Originally posted by R.N. Armstrong View Post

                    Actually, not read, I have been on Ranger patrols in very dark nights in dense forest. It was like submarine warfare, because we would stop suddenly to catch an enemy patrol still moving to locate their position or paused to mask our location and make a decision to ambush or evade.

                    I often took point because of my night vision. I used the technique of a rock suspended on a string from my M-16 barrel; it helped me find a tripwire that would have signaled that we were on the edge of an ambush 'kill zone'. It is difficult work. Actually, we did not like moonlit nights because of the visibility vulnerability, rather preferred operating on a compass azimuth in the dark and terrain features..
                    Most patrols would not be in dense forest
                    Human history becomes more and more a race between education and catastrophe (H G Wells)
                    Mit der Dummheit kaempfen Goetter selbst vergebens (Friedrich von Schiller)

                    Comment


                    • #11
                      Originally posted by MarkV View Post

                      Most patrols would not be in dense forest
                      Upon further thought, no man's land is unique terrain altered by artillery, clearings for grazing fires.... Most patrolling outside WWI tench warfare uniqueness consists of moving through diverse terrain.

                      Dense force and vegetation limits the visual distance of picket lines allowing the by-pass by a patrol or in the case of 'hunting tongues', an isolated soldier(s) for a hunt patrol.

                      You are a bright and well read individual, but you are truly an 'armchair general'. Me, I'm just a retired colonel (Military Intelligence specialties), but from three wars of experience.
                      Leadership is the ability to rise above conventional wisdom.

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                      • #12
                        Originally posted by R.N. Armstrong View Post
                        Marauding Red Army reconnaissance patrols, called 'Hunts' (poiski)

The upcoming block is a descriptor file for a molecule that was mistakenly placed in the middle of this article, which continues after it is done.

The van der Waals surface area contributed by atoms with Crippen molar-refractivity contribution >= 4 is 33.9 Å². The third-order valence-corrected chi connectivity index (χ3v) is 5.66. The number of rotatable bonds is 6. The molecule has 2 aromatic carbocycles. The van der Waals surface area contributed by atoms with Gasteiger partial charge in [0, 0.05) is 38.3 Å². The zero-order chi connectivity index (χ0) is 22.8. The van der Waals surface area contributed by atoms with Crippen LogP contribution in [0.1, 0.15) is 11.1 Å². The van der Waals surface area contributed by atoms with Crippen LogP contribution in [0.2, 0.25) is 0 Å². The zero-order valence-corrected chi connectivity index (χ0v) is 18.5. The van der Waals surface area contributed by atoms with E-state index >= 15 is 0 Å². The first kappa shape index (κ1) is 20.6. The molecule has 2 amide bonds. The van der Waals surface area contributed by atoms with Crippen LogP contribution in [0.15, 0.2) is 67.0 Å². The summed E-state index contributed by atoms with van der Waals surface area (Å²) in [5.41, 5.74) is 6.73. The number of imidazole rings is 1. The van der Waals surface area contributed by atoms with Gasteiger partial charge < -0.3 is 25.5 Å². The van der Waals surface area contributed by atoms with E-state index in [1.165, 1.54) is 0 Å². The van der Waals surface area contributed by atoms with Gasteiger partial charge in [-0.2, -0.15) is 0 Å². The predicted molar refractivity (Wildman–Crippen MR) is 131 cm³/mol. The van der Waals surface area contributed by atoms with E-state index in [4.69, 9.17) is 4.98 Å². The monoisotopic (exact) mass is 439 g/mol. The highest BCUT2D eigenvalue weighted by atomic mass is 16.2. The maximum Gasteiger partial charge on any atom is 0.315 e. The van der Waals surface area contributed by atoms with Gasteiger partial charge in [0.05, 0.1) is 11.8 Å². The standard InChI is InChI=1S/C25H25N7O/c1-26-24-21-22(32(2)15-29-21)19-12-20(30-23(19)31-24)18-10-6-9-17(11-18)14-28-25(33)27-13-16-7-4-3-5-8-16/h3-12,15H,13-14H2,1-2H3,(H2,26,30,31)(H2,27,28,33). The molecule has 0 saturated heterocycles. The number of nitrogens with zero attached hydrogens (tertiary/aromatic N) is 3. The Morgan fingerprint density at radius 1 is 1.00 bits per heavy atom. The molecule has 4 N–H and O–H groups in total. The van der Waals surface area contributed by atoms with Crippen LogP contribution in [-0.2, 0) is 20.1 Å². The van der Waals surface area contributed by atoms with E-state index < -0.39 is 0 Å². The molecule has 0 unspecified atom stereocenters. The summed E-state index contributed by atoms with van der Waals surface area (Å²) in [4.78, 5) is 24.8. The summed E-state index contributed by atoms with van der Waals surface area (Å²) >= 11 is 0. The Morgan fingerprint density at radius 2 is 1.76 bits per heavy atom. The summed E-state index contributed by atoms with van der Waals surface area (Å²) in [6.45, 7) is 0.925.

"poisk" is a raid or a process of raiding, not a name of the raiding party. "Survey" or "prospect" (geological) would be a better literal translation than "hunt".

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                        • #13
                          https://www.youtube.com/watch?v=MJwEsfobXy8

                          https://www.youtube.com/watch?v=UdqsfUM4ZJM

                          Some German movies about infiltrating enemy lines and how to conduct such raids.

                          https://www.amazon.de/Gek%C3%A4mpft-...y&sr=8-1-fkmr0

                          If you are abled to read German thats a neat book by an officer of the 8. Panzerdivision and his memoirs about the war. He has some parts of it dedicated to such raids to gather intel. He wrote his memoirs during and directly after the war and chose not to alter the text before publishing it.

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                          • #14
                            Originally posted by Artyom_A View Post
                            "poisk" is a raid or a process of raiding, not a name of the raiding party. "Survey" or "prospect" (geological) would be a better literal translation than "hunt".
                            I took the term, "poisk", and use from V. Chikin, "Razvedka v operatsiyakh 61-i armii', Voenno-istricheskii zhurnal, No. 10 (1979), p. 56 and M.A. Voloshin, Razvedchiki vsegda vpredi (Moscow: Voenizdat, 1977), p.17 who also noted poisk and the playful linquistics ('yazykovedenie'), hunting tongues, among the professionals.

                            The term 'yazyk' (tongue) is a descriptive term for an information prisoner which may have been used in Russian and Polish military lexicon since the Napoleonic era. During WWII, the term clearly meant an enemy soldier
                            Last edited by R.N. Armstrong; 10 May 19, 10:06.
                            Leadership is the ability to rise above conventional wisdom.

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                            • #15
                              Originally posted by bierbaron View Post
                              https://www.youtube.com/watch?v=MJwEsfobXy8

                              https://www.youtube.com/watch?v=UdqsfUM4ZJM

                              Some German movies about infiltrating enemy lines and how to conduct such raids.

                              https://www.amazon.de/Gek%C3%A4mpft-...y&sr=8-1-fkmr0

                              If you are abled to read German thats a neat book by an officer of the 8. Panzerdivision and his memoirs about the war. He has some parts of it dedicated to such raids to gather intel. He wrote his memoirs during and directly after the war and chose not to alter the text before publishing it.
                              Thanks, appreciate the reference.
                              Leadership is the ability to rise above conventional wisdom.